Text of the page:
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Hegel’s “Objective Spirit” and its Contemporary Relevance for the Philosophy of Economics

Author

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  • Ivan Boldyrev

    () (National Research University Higher School of Economics)

  • Carsten Herrmann-Pillath

    () (East-West Centre for Business Studies and Cultural Science, Frankfurt School of Finance and Management)

Abstract

This paper explores the implications of the recent revival of Hegel studies for the philosophy of economics. We argue that Hegel’s theory of Objective Spirit anticipates many elements of modern approaches in cognitive sciences and of the philosophy of mind, which adopt an externalist framework. In particular, Hegel pre-empts the theories of social and distributed cognition. The pivotal elements of Hegelian social ontology are the continuity thesis, the performativity thesis, and the recognition thesis, which, when taken together, imply that all mental processes are essentially dependent on externalizations, with the underlying pattern of actions being performative. In turn, performative action is impossible without mutual recognition in an intersubjective domain. We demonstrate the implications for economic theory in sketching an externalist approach to institutions and preferences.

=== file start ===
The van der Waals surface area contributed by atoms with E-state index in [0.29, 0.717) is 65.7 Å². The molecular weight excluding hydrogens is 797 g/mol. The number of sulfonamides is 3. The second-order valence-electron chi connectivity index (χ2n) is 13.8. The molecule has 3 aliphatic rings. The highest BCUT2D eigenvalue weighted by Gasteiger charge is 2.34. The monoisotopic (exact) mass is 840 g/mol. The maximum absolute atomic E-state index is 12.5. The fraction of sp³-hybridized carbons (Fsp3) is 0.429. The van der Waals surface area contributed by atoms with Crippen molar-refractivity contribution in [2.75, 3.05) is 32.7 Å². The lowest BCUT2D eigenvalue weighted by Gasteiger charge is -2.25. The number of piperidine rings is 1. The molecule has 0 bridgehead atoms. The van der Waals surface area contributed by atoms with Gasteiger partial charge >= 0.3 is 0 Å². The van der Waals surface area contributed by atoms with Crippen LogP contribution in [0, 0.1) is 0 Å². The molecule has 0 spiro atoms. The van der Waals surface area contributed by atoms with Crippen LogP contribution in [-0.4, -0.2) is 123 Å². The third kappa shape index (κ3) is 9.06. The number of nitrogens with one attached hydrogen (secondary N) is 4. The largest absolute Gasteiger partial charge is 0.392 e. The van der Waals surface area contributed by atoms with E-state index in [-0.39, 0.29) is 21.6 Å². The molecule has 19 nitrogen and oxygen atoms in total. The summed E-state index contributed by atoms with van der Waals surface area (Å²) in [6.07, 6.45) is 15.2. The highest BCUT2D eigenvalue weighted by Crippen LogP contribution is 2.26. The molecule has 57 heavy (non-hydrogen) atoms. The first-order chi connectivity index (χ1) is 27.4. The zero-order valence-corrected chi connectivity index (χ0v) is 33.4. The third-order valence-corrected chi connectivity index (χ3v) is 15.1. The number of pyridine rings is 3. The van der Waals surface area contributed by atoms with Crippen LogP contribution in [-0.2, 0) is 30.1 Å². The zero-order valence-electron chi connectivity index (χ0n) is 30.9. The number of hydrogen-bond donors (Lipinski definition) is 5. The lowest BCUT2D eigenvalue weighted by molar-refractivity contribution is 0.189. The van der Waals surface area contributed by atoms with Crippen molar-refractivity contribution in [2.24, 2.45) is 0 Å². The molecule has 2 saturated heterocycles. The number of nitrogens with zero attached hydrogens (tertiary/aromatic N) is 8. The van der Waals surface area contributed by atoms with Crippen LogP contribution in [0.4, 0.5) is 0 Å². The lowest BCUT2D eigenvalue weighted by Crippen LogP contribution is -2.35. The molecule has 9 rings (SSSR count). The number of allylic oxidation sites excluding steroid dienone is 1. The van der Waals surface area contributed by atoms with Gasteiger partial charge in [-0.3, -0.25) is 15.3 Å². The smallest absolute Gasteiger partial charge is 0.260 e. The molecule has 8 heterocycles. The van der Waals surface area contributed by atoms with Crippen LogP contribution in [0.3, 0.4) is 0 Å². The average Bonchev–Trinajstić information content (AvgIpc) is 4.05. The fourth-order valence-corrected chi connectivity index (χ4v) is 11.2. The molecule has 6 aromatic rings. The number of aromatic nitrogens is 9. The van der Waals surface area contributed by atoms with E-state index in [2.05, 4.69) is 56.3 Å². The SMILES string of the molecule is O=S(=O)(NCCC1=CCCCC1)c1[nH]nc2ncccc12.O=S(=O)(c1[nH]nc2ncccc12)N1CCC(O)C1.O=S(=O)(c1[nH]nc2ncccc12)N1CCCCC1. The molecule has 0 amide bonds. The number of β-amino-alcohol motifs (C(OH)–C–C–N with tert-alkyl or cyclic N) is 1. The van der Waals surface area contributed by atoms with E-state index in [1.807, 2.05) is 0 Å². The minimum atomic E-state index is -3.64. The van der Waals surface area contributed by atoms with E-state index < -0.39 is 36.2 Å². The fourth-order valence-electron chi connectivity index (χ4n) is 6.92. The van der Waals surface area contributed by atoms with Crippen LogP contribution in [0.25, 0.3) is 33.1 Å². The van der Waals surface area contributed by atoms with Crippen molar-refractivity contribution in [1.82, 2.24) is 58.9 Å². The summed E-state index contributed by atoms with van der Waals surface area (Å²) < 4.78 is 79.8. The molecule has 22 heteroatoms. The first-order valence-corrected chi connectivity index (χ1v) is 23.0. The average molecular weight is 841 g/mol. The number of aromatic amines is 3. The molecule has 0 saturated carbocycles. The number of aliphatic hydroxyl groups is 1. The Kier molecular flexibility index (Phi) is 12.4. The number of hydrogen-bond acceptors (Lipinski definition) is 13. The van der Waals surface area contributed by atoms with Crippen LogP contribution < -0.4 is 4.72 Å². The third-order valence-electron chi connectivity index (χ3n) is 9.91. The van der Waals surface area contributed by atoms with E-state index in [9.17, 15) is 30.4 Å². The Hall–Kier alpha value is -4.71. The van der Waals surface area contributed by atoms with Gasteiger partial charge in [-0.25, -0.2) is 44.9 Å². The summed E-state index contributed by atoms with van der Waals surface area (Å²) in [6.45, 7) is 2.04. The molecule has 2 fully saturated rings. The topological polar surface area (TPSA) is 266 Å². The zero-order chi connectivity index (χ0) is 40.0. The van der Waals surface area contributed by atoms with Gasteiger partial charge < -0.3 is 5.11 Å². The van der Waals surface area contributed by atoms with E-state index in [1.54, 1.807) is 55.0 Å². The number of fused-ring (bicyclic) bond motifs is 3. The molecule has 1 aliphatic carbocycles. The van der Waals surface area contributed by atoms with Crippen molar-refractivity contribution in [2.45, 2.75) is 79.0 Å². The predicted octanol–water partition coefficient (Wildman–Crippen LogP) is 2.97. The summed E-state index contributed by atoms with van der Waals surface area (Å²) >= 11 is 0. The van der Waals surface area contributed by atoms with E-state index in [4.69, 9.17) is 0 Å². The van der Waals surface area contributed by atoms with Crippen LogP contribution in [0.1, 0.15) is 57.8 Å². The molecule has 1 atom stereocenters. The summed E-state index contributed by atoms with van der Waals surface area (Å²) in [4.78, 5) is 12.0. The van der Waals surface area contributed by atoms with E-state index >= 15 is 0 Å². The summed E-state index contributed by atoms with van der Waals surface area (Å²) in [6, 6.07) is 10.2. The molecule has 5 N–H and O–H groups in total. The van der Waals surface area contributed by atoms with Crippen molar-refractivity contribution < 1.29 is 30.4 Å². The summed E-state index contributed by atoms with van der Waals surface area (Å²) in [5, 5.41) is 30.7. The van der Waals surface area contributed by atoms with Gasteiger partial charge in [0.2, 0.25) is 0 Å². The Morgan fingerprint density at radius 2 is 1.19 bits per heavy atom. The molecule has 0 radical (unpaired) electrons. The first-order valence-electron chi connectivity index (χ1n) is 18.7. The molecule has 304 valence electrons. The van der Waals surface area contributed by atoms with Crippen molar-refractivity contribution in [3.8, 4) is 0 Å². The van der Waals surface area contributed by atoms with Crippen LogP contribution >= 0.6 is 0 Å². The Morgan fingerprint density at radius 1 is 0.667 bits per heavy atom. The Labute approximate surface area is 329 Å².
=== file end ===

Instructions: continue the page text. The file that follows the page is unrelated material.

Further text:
Suggested Citation

  • Ivan Boldyrev & Carsten Herrmann-Pillath, 2012. "Hegel’s “Objective Spirit” and its Contemporary Relevance for the Philosophy of Economics," HSE Working papers WP BRP 05/HUM/2012, National Research University Higher School of Economics.
  • Handle: RePEc:hig:wpaper:05hum2012
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    More about this item

    Keywords

    Hegel; performativity; extended mind; recognition; institutional economics; preferences.;

    JEL classification:

    • B40 - Schools of Economic Thought and Methodology - - Economic Methodology - - - General
    • B49 - Schools of Economic Thought and Methodology - - Economic Methodology - - - Other
    • B52 - Schools of Economic Thought and Methodology - - Current Heterodox Approaches - - - Historical; Institutional; Evolutionary
    • D03 - Microeconomics - - General - - - Behavioral Microeconomics: Underlying Principles

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